Less is more for Cabangon, Blanco
If you want a subtler sound to keep you company during rainy days and sleepless nights, Noel Cabangon’s latest album, “Panaginip,” is the perfect companion. The prolific singer-composer takes the “road less traveled” with an album composed mainly of original songs—only four of its 15 cuts are covers, including Freddie Aguilar’s “Bulag, Pipi at Bingi,” Heber Bartolome’s “Tayo’y Mga Pinoy,” and “Sangandaan,” the theme song of Mike de Leon’s classic film, “Sister Stella L.”
Cabangon acknowledges the risk of doing originals because, as he says, covers are the “in” thing these days. But, he says it’s important to keep doing original compositions: “We have to move forward and write more songs. We need to challenge our listeners and ourselves by creating new concepts na ’di nakikita sa mga bagong kanta.”
He’s also open to collaborations. The collection features his duets with Nina (“Ikaw Na Sana”) and Ebe Dancel (“Hulog Ka Ng Langit”). If you love “Nag-iisa, Wala Ka Na” (from the “Batanes” soundtrack) and his nostalgic covers of “Pagbabalik” and “Pag-ibig” (from “Byahe”), you’ll likewise enjoy the soothing musicality of the timely “Tag-ulan,” the leisurely “Dahil Nariyan Ka,” and the elegiac political ballad, “Awit Ng Naghahanap,” which pays tribute to victims of political killings.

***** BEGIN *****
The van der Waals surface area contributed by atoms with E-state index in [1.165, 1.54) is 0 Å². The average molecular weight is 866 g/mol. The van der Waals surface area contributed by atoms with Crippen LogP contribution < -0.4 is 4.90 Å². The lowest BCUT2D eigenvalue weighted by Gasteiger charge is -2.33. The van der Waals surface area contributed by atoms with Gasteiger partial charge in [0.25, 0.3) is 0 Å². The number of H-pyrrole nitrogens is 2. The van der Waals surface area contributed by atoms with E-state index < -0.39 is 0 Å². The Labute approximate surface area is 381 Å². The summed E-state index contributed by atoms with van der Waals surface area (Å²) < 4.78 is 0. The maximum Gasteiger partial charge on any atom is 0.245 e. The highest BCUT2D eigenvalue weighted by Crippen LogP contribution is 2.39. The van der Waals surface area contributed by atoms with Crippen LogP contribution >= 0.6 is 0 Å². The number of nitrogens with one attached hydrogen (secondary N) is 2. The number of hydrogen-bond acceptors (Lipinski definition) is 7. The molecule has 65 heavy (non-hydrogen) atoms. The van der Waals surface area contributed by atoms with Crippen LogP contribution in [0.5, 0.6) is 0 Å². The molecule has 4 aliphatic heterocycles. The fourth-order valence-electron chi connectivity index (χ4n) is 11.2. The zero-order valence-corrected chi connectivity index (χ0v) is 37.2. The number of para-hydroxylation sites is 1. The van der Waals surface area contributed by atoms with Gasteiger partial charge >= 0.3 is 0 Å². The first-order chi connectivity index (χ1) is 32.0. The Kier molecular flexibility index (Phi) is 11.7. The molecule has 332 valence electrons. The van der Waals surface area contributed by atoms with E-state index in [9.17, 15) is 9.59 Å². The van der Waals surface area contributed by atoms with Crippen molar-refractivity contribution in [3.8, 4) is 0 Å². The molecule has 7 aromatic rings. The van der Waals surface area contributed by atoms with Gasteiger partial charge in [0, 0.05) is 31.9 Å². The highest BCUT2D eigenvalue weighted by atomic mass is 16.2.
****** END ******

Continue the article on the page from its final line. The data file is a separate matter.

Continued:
We’re also glad that the versatile Gail Blanco is finally getting her fair share of the spotlight via her solo album, “Sweet Love.” There are no original tunes in the 16-song collection, but we nevertheless commend her impeccable choices, which include some of the loveliest tunes of the past three decades—most of them rendered birit-free, like Kenia’s “Initial Thrill,” Janet Jackson’s sultry “Let’s Wait Awhile,” Carrie Lucas’ “Sometimes A Love Goes Wrong,” Anita Baker’s “Just Because,” and Kalapana’s “Night Birds.”
Unlike a number of our “acoustic”-weaned singers, the talented songstress doesn’t stray far away from her repertoire’s original melodies, but renders them with as much earnestness as those who think that’s what they’re going for when they “release” their lung-busting chest notes for tone-deaf listeners to gasp at.
But, make no mistake—Blanco is also capable of those booming, growling notes, as she judiciously demonstrates in portions of Gwen Guthrie’s “You Touched My Life,” Chaka Khan’s “Through The Fire,” Patti Austin’s “In My Life,” Angela Bofill’s “Tonight I Give In,” and Pauline Wilson’s “Follow Your Road.” She can scale those soaring octaves, all right—but, she knows that less is more!
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